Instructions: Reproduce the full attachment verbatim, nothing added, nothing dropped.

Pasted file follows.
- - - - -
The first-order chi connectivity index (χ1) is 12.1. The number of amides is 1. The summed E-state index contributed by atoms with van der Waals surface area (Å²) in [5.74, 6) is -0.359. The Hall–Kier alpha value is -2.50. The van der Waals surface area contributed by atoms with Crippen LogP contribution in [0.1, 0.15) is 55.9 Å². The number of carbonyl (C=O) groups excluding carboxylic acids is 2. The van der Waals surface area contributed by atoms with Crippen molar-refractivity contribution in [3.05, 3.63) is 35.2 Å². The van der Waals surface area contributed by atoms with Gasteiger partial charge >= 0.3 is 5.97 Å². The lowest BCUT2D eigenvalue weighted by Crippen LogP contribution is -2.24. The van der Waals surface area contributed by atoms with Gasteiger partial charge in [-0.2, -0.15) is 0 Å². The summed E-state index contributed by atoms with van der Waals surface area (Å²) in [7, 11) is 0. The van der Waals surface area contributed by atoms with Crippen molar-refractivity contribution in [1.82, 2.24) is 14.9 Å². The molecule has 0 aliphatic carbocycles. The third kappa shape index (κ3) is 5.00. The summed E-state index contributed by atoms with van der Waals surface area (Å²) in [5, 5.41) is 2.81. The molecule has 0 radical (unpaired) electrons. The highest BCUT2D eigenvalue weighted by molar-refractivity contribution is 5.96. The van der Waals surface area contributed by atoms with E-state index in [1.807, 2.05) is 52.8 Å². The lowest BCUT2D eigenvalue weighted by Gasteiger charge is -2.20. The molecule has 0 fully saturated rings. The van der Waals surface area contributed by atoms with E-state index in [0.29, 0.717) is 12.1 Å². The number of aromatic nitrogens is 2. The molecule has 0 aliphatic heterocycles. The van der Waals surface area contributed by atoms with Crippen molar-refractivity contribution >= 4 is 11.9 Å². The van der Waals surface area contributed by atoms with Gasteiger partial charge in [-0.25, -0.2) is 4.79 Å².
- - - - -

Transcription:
The first-order chi connectivity index (χ1) is 12.1. The number of amides is 1. The summed E-state index contributed by atoms with van der Waals surface area (Å²) in [5.74, 6) is -0.359. The Hall–Kier alpha value is -2.50. The van der Waals surface area contributed by atoms with Crippen LogP contribution in [0.1, 0.15) is 55.9 Å². The number of carbonyl (C=O) groups excluding carboxylic acids is 2. The van der Waals surface area contributed by atoms with Crippen molar-refractivity contribution in [3.05, 3.63) is 35.2 Å². The van der Waals surface area contributed by atoms with Gasteiger partial charge >= 0.3 is 5.97 Å². The lowest BCUT2D eigenvalue weighted by Crippen LogP contribution is -2.24. The van der Waals surface area contributed by atoms with Gasteiger partial charge in [-0.2, -0.15) is 0 Å². The summed E-state index contributed by atoms with van der Waals surface area (Å²) in [7, 11) is 0. The van der Waals surface area contributed by atoms with Crippen molar-refractivity contribution in [1.82, 2.24) is 14.9 Å². The molecule has 0 aliphatic carbocycles. The third kappa shape index (κ3) is 5.00. The summed E-state index contributed by atoms with van der Waals surface area (Å²) in [5, 5.41) is 2.81. The molecule has 0 radical (unpaired) electrons. The highest BCUT2D eigenvalue weighted by molar-refractivity contribution is 5.96. The van der Waals surface area contributed by atoms with E-state index in [1.807, 2.05) is 52.8 Å². The lowest BCUT2D eigenvalue weighted by Gasteiger charge is -2.20. The molecule has 0 fully saturated rings. The van der Waals surface area contributed by atoms with E-state index in [0.29, 0.717) is 12.1 Å². The number of aromatic nitrogens is 2. The molecule has 0 aliphatic heterocycles. The van der Waals surface area contributed by atoms with Crippen molar-refractivity contribution >= 4 is 11.9 Å². The van der Waals surface area contributed by atoms with Gasteiger partial charge in [-0.25, -0.2) is 4.79 Å².